When most people think of modeling, they think of high fashion magazines and runway shows. But there are many kinds of models.
I’ve done just about all of it, but I spent the bulk of my career as a fit model.
What is a fit model?
Here’s what Wikipedia says:
A fitting model (sometimes fit model) is a person who is used by a fashion designer or clothing manufacturer to check the fit, drape and visual appearance of a design on a ‘real’ human being, effectively acting as a live mannequin.
This is a technically accurate definition, but it fails to account for the myriad of fun and challenges that goes into the day in the life of a fit model.
I used to start my workdays at 5am in military fatigues driving my car downtown for boot camp with a group of type-A wall streeters to sweat and stay fit. With music blasting and singing at the top of my lungs, I’d be psyched to work out by the time I pulled into my parking spot outside the gym.
Everywhere I went, everyone was wearing clothes I had fit and I was always working… at the gym, at a charity event, everywhere people wore clothes!
Even when I wasn’t actually in a fitting, which was almost 24/7, I’d be asking women questions about the clothes they were wearing that I had fit. I would shop the brands I fit as well as the competition, measure all the clothes, take photos of myself and others wearing the garments and give clients digital and written reports of how to improve the garments we fit. All the women at boot camp wore Gap Body undergarments and they were major consumers with excellent feedback (which made a great start to the day.)
After class, I’d re-organize my backpack for the day.
The staples in my daily New York City fit model backpack were:
*PDA, headset, extra cell phone, notebook
*approximately 6 different types of bras
*5 different styles of underwear
*Shoes: ballet flats, flip-flops, kitten heels & stiletto heels
*Makeup, hairbrush, comb, clear nail polish, manicure kit, tampons, hair ties and clips
*voucher books (model time sheets)
*composite cards & business cards
*safety pins, double stick tape, baby wipes, tissues, disposable plastic bag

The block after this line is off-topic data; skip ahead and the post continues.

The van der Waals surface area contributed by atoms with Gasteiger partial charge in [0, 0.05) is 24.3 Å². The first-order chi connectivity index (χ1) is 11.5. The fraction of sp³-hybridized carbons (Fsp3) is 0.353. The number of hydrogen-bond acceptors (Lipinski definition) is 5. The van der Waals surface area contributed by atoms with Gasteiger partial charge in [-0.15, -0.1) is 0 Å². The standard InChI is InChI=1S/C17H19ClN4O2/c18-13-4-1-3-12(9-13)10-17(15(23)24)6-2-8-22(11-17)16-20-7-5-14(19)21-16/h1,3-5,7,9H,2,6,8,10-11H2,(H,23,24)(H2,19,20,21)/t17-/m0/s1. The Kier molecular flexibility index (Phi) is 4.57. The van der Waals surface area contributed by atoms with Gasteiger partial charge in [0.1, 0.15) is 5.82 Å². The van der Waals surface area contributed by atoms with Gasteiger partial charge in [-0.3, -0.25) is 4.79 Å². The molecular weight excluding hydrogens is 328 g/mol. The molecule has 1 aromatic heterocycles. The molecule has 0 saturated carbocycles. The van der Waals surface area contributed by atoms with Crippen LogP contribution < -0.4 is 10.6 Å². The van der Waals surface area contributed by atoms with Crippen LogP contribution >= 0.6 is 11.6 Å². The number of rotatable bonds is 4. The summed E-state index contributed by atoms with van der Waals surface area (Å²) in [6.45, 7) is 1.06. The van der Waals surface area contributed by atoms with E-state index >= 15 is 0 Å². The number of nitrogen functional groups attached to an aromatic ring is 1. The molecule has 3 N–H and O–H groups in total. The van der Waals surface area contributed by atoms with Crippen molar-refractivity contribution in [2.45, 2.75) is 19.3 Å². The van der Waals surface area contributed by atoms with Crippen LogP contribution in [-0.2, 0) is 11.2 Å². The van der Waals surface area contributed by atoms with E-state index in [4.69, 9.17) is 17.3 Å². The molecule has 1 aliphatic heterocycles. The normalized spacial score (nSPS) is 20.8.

*paperwork, pen, pencil, small stapler, scissors
*wallet with multiple metro cards
*fitted tank tops and leggings
*water bottle, meals and snacks
*always a few surprise items
Once I left the house, I probably would not be back home again until midnight-ish, so I always had to have everything I could possibly need for any situation in my backpack. By 7or 8am I would be at my first fit modeling job of the day.
When modeling, everyone always asked me how I maintained my toned figure and my response was always… I ran here and I’ll run to my next appointment & run to next and the next after that until that night, and I’d carry a very heavy bag.
I’d run by lots of interesting people every day, but never had time to chat or stop.
On one particular day, running in the garment center, I was moving quite fast but was abruptly forced to stop by several men on W36th Street as I approached a red light.
Each one was handing me a bra or a pair of underwear and yelling fire! Apparently the zipper of my backpack unzipped with the motion of the bouncy run and my undergarments were strewn all over 7th Avenue.
Luigi handed me a demi-bra as Joe was twirling my thong around his finger. I quickly gathered all I could before the light changed, but as if the personal contents weren’t embarrassing enough, I literally was on fire too!
I had a pack of matches from a restaurant in my bag that sparked from the friction of the movement and created smoke and fire in the pocket. Luckily, I had plenty of assistance and even rain overhead to douse the flames. (I made it to my appointment on time.)
During the course of the day I’d have all manner of clients and wardrobe mishaps. Once a client cut my bra off and sliced my underwear with scissors in the butt crack area when cutting jeans I was wearing.
Another time, I came home late from a fitting and noticed horrible, dark bruises all over my back. For hours, I thought I was injured or had blood clots until I finally figured out that I had worn a garment with a huge “SAMPLE” ink stamp inside the clothes that had rubbed off on me.
Once, while running to a client in the rain, I jumped into a taxi and completely split the back of my pants but I had to keep moving and get to the next job on time. With my backpack around my butt, I ran into a seamstress who could fix it and had another pair of pants to hand me. I changed behind a tree in the lobby. Clients said they set their watches by me so I could not be late.
Staying the same size wasn’t always easy. I took a colon cleanser to slim down one day and went to the bathroom so many times in a row, I got too skinny and had to pig out while running to my next fitting to get my waist back to spec in minutes. With fit modeling, it’s not about being skinny, it’s about being the same size all the time!
Life as a fit model always offered new and exciting adventures. So what does it take to be a fit model?
To be your most marketable self, being a renaissance woman definitely increases your chances of being selected by clients for fit modeling job. In addition to looking beautiful, a model needs to do her homework and bring knowledge and valuable comments to fittings. Prima donnas need not apply.
Natural optimists, multi-taskers with lots of endurance and resilient egos are best suited for fit modeling, provided she’s blessed with the proportional, standard figure and can maintain that body, ALWAYS.
A smile is a must with designer wardrobes. Clients enjoy interesting, honest, organized people and there should be a solid person with a good heart underneath the fashionable garb. Excellent communication skills, the ability to read and uplift people’s spirits, flexibility and patience are key!
Source by Dale Noelle